A monumental plan 
for public input

The announcement last week by the National Park Service was certainly welcome. The agency plans to establish a first-in-the-nation process for involving the community in determining what kinds of events and commercial services should be allowed in Colorado National Monument.

The Park Service and management of the national monument have drawn the ire of many in this community, including The Daily Sentinel, for some of their recent decisions related to special events such as bike and foot races, and the apparent inconsistency in those decisions.

Providing members of this community with a greater voice in how those events are approved or rejected will do a lot toward alleviating that anger, so long as the Park Service really listens to what locals have to say. We’re optimistic that will be the case, based on statements from Park Service officials.

We realize, of course, that listening to local ideas doesn’t mean the Park Service can simply abandon the regulations that govern its stewardship of the lands it oversees. But the legislation that created the National Park Service in 1916 directed the agency to “promote and regulate” the use of lands under its jurisdiction. Allowing special events under prescribed conditions that protect natural resources is one important way to promote areas such as Colorado National Monument.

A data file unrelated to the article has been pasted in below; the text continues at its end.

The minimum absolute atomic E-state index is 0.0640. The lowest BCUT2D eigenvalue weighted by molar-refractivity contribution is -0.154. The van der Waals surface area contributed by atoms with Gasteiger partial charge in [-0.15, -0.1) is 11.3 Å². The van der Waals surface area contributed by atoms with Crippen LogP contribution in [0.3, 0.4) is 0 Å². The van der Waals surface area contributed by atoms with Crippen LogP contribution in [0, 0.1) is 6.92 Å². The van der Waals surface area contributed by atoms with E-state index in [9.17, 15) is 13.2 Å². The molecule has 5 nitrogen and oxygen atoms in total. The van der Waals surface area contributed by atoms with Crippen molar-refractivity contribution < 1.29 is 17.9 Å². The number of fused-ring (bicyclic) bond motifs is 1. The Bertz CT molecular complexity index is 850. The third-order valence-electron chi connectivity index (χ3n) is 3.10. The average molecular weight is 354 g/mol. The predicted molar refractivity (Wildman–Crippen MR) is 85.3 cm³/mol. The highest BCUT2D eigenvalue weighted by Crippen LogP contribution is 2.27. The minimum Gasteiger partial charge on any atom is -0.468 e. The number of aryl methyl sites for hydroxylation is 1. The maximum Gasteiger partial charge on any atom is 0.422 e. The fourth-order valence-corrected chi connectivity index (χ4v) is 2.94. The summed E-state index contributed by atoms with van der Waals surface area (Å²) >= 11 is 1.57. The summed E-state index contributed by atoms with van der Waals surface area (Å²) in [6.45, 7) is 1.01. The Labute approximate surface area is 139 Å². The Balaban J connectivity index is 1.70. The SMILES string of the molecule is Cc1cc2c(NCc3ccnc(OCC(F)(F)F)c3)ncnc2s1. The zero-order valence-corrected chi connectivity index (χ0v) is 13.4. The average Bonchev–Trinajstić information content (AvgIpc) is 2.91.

Furthermore, as the Park Service has pointed out, the national monument is a major economic generator for this area. According to one study, visitors to the monument in 2010 spent an estimated $21 million locally. But the area could provide an even bigger boost to the local economy with additional special events.

National parks and monuments are — as their name makes clear — facilities that belong to the citizens of the entire nation. However, many of the nearly 400 areas managed by the Park Service would never have received special protection if there hadn’t been concerted efforts by people in nearby communities to win that protection.

That’s especially true in the case of Colorado National Monument. John Otto, the Grand Junction Chamber of Commerce and then-Daily Sentinel Publisher Walter Walker fought for years to get the area named a national park before settling, a century ago, for national monument designation.

Seeking greater input from current community members on how to manage special events in the monument today is a logical action and a reasonable nod to the people who helped establish protection for the monument in the first place.

Kudos to Colorado National Monument Superintendent Lisa Eckert, Park Service Intermountain Region Director John Wessels, Interior Secretary Ken Salazar and others involved in initiating this effort for including local input. We hope it will become a model for Park Service facilities across the country.


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